At this point we must change scene, to Stanford University's computer department, and observe two researchers named John Chowning and Leland Smith, without whom the music industry would be a very different place today. They were working on a new version of the programs developed by Matthews and his associates, which they called MUSIC V. At the same time, Chowning was experimenting with huge amounts of vibrato (amounts that you could never obtain without the use of electronics), applying this to the audio–frequency signals generated by the digital oscillators within the program. Apocrypha has it that he accidentally programmed a vibrato that was larger than even he intended, discovering that the result was not vibrato, but a unique tone unlike anything he had heard before.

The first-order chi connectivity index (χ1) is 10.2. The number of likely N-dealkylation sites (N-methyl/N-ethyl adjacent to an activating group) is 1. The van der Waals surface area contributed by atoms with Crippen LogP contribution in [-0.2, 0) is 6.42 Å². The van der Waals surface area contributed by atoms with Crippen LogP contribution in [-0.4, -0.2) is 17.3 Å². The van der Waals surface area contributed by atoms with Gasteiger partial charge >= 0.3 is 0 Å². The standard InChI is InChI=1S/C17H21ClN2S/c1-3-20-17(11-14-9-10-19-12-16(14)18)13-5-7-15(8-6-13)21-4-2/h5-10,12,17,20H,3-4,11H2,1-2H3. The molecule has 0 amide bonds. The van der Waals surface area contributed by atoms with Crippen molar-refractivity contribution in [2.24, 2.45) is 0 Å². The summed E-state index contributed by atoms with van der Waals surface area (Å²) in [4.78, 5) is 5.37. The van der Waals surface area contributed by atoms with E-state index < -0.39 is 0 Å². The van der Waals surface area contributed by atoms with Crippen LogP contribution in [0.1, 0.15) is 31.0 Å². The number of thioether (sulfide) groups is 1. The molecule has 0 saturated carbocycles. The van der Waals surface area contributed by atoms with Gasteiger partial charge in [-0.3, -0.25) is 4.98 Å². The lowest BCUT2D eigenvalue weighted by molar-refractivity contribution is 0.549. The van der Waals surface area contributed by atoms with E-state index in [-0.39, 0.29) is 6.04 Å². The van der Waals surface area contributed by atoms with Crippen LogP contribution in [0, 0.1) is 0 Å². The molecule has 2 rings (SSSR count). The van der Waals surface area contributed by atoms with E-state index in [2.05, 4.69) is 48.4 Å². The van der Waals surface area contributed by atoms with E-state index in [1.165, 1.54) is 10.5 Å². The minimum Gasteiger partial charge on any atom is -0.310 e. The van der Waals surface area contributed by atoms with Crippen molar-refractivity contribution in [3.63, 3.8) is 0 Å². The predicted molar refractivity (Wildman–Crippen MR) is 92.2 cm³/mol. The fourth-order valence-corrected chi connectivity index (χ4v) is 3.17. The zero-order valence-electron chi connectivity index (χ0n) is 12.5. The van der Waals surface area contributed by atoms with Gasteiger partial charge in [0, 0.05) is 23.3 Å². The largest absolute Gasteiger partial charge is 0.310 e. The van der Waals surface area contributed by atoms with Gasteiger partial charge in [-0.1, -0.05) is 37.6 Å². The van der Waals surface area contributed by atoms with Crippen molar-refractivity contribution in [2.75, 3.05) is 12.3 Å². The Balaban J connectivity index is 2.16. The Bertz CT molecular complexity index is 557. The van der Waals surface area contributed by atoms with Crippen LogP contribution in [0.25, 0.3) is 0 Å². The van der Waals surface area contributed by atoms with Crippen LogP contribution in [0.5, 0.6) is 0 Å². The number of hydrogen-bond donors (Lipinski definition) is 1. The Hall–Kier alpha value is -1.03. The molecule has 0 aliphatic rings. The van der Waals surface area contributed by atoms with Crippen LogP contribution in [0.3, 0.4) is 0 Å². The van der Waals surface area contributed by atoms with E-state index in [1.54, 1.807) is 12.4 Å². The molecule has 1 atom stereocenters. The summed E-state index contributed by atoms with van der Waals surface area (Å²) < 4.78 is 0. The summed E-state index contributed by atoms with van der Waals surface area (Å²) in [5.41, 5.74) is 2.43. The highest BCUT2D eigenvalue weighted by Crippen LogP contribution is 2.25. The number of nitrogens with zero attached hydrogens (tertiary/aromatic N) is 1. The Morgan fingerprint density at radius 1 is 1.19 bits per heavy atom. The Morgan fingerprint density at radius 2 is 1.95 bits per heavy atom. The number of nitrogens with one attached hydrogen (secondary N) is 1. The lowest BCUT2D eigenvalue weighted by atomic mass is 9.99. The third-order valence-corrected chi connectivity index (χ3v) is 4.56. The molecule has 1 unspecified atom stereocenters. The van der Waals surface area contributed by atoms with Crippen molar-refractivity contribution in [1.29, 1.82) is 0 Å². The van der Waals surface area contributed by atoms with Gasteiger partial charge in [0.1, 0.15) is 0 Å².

Chowning was apparently unaware that he had stumbled across a common technique used to broadcast radio transmissions: Frequency Modulation of a carrier signal (an 'operator') by a modulator (another 'operator'). This is understandable: FM radio signals exist at frequencies around 100Mhz, and even exceptional human hearing is limited to about 25kHz, so nobody had fully appreciated the audible effect that the modulator could have. By accidentally modulating a signal in the audio band, Chowning became the first person to hear what we now call FM synthesis, and he discovered that it was a powerful way to create new sounds. Consequently, in 1966, he was the first person to compose and perform a piece of music using FM as the sound generator. Called Sabelithe, it predated commercial digital synthesis by more than a decade.